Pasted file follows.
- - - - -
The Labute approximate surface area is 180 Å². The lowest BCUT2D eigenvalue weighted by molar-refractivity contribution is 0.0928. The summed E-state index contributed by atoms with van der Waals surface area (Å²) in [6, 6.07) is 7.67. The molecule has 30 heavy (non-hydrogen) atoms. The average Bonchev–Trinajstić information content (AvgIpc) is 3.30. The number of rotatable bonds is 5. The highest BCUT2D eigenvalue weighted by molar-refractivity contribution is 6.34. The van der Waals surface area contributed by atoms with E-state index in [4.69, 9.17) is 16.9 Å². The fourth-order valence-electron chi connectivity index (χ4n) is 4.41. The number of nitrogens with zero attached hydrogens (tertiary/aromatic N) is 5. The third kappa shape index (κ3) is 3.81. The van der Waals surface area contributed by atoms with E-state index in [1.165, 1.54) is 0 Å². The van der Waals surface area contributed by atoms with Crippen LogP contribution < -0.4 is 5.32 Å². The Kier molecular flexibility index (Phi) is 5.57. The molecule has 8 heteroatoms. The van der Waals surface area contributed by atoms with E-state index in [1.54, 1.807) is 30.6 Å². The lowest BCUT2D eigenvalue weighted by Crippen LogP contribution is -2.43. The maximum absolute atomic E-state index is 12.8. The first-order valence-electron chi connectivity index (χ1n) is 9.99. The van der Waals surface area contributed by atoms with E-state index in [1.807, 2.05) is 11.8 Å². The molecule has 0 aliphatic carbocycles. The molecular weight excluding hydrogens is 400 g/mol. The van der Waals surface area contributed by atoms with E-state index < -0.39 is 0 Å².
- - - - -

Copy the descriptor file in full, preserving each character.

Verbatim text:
The Labute approximate surface area is 180 Å². The lowest BCUT2D eigenvalue weighted by molar-refractivity contribution is 0.0928. The summed E-state index contributed by atoms with van der Waals surface area (Å²) in [6, 6.07) is 7.67. The molecule has 30 heavy (non-hydrogen) atoms. The average Bonchev–Trinajstić information content (AvgIpc) is 3.30. The number of rotatable bonds is 5. The highest BCUT2D eigenvalue weighted by molar-refractivity contribution is 6.34. The van der Waals surface area contributed by atoms with E-state index in [4.69, 9.17) is 16.9 Å². The fourth-order valence-electron chi connectivity index (χ4n) is 4.41. The number of nitrogens with zero attached hydrogens (tertiary/aromatic N) is 5. The third kappa shape index (κ3) is 3.81. The van der Waals surface area contributed by atoms with E-state index in [1.165, 1.54) is 0 Å². The van der Waals surface area contributed by atoms with Crippen LogP contribution < -0.4 is 5.32 Å². The Kier molecular flexibility index (Phi) is 5.57. The molecule has 8 heteroatoms. The van der Waals surface area contributed by atoms with E-state index in [1.54, 1.807) is 30.6 Å². The lowest BCUT2D eigenvalue weighted by Crippen LogP contribution is -2.43. The maximum absolute atomic E-state index is 12.8. The first-order valence-electron chi connectivity index (χ1n) is 9.99. The van der Waals surface area contributed by atoms with E-state index in [1.807, 2.05) is 11.8 Å². The molecule has 0 aliphatic carbocycles. The molecular weight excluding hydrogens is 400 g/mol. The van der Waals surface area contributed by atoms with E-state index < -0.39 is 0 Å².